When those around us are happy and smiling, our unconscious brain tells us were happy, and we often smile too.
When we’re at a rock concert, our mirror neurons fire based on what the performer is doing onstage and what the other audience members are doing.” (p. 69)
How should a small business owner use the Proximity Rule in social media?
Competition is tough. Your product or service is, in all likelihood, indistinguishable from several nearby competitors.
Hint: How do you set yourself apart from your competitors when new customers search the web looking for your service?
- Put images of your and your team on your website and on social media
- Collect Google Reviews (and, to some extent, Yelp Reviews)
Images on social media (#1) is where the Proximity Rule enters the picture (pun intended).
- Put key employees and team members in the photos and videos with happy customers.
- Put the doctor or business owner in the photos and videos with happy customers.
- Ask happy customers for video testimonials – make the video ‘interview style’ with two of you in the video.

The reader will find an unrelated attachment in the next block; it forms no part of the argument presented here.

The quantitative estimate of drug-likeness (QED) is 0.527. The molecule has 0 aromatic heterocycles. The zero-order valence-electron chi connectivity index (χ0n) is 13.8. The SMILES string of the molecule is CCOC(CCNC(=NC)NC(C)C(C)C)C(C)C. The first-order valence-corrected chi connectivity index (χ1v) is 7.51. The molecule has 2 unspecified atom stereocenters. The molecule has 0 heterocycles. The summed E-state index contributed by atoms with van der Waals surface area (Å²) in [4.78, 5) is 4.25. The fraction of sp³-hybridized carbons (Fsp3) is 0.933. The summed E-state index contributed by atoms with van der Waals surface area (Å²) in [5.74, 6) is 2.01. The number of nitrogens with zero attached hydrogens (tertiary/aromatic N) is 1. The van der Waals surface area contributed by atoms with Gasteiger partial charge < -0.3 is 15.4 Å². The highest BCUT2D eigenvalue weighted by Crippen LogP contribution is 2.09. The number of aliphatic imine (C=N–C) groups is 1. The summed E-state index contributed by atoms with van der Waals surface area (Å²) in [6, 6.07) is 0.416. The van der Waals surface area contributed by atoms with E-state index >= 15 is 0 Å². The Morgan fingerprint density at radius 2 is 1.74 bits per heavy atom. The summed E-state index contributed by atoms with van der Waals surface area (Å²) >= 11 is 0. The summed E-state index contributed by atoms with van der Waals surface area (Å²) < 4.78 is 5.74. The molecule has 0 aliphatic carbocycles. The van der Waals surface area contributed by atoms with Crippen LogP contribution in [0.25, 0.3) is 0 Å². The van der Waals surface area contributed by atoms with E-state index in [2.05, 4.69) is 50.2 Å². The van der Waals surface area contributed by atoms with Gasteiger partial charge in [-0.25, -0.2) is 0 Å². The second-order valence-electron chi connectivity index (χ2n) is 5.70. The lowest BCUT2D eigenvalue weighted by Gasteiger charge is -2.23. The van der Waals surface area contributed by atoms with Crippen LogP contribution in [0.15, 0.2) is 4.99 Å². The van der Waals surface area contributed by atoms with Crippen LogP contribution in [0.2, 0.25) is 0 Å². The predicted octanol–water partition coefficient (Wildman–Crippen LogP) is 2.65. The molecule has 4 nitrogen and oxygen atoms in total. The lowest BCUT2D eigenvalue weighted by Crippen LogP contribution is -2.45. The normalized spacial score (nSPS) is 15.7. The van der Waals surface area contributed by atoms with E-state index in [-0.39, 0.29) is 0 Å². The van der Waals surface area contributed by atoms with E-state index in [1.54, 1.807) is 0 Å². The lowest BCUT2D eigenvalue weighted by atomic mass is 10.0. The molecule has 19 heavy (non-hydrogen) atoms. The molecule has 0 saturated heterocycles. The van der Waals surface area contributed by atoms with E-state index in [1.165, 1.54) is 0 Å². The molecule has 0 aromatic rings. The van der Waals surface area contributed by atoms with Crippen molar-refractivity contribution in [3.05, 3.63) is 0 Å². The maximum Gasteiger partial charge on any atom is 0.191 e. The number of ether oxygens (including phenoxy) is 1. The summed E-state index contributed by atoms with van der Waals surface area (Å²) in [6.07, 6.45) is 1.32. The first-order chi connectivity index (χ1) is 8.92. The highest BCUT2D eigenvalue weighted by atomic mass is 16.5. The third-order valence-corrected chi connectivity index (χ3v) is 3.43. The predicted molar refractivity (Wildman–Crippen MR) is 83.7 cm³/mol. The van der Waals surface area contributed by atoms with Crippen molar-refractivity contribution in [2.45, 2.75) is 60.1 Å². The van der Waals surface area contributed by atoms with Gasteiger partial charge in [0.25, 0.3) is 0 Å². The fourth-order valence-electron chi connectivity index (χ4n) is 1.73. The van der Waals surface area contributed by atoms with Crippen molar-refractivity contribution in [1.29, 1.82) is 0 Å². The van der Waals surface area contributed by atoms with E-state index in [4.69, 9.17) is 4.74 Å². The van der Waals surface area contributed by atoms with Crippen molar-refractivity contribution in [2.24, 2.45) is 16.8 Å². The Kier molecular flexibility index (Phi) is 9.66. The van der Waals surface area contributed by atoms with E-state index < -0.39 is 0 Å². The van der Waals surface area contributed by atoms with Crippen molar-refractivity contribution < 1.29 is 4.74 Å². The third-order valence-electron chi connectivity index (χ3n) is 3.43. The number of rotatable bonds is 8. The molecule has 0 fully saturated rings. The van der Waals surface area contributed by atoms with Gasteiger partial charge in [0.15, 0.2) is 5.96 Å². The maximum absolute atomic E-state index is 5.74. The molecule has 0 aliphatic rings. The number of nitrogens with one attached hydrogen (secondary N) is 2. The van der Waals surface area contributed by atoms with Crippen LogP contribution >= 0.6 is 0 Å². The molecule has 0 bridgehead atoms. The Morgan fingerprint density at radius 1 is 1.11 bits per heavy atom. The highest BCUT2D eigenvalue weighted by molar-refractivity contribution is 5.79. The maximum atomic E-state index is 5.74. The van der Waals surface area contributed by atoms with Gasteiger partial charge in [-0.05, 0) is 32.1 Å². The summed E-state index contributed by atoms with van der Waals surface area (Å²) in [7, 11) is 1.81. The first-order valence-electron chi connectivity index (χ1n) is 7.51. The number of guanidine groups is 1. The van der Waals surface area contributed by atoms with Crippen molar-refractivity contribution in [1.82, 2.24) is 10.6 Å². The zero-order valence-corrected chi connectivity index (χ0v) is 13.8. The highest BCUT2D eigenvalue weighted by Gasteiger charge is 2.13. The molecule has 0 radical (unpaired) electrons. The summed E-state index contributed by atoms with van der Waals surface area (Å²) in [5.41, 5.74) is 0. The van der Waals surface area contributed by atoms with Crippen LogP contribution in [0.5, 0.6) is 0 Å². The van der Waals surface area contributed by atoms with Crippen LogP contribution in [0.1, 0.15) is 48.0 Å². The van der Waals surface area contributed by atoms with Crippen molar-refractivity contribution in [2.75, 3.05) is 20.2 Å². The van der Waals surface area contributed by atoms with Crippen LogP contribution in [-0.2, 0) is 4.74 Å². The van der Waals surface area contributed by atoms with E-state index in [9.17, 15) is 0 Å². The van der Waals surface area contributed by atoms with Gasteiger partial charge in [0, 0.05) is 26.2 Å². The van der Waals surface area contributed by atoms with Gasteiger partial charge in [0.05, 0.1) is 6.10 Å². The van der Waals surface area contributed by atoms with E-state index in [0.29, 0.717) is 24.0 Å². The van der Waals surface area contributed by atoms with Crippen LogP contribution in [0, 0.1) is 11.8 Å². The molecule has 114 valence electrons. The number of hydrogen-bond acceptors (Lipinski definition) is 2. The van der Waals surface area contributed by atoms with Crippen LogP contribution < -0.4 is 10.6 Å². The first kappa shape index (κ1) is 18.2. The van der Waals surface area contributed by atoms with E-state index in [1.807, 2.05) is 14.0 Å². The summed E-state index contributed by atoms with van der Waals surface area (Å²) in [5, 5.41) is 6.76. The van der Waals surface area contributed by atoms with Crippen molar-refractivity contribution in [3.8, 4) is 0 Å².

Prospective NEW customers TRUST images they see on social media of the doctor within the intimate zone of a happy customer. Who wouldn’t? It just makes sense.
People see the photo and they say to themselves, “That person was happy with their doctor – happy enough to give a testimonial, and look! They also like their doctor enough to take a selfie together!” BOOM! Trust is established – and that doctor is now differentiated from every other doctor the local community.
Different enough to get the prospective patient to pick up the phone, call and make their first appointment.
The Free Rule
For a long time, the internet has been described as where we get stuff for free. This model was built over the last twenty years and has emphasized digital products or products that could be digitized. Think movies, music and books. The biggest change in physical products delivered over the internet is probably free shipping.
However, ‘free’ is still a thing on the internet and small business owners can attract large numbers of followers and fans by providing free content.
How does the The Free Rule apply to local service businesses, like dentists and doctors?
Also, how does The Free Rule apply to product-based small, local businesses like plumbers, pool supply stores and bike shops?
Doctors, dentists and small business owners CAN discover the unique content that can be digitally shared that can help people and attract them to your business – before your competition does.
Hint: A video of a doctor describing, in some detail, the anatomy, disease process and even some simple home remedies for a disease they see frequently.
Give Away Expert Advice + Your Personality
Information is free these days. And, on the internet, information is infinitely abundant. Granted, I probably couldn’t do brain surgery from a YouTube video but most people aren’t searching for brain surgery – they’re searching for the following: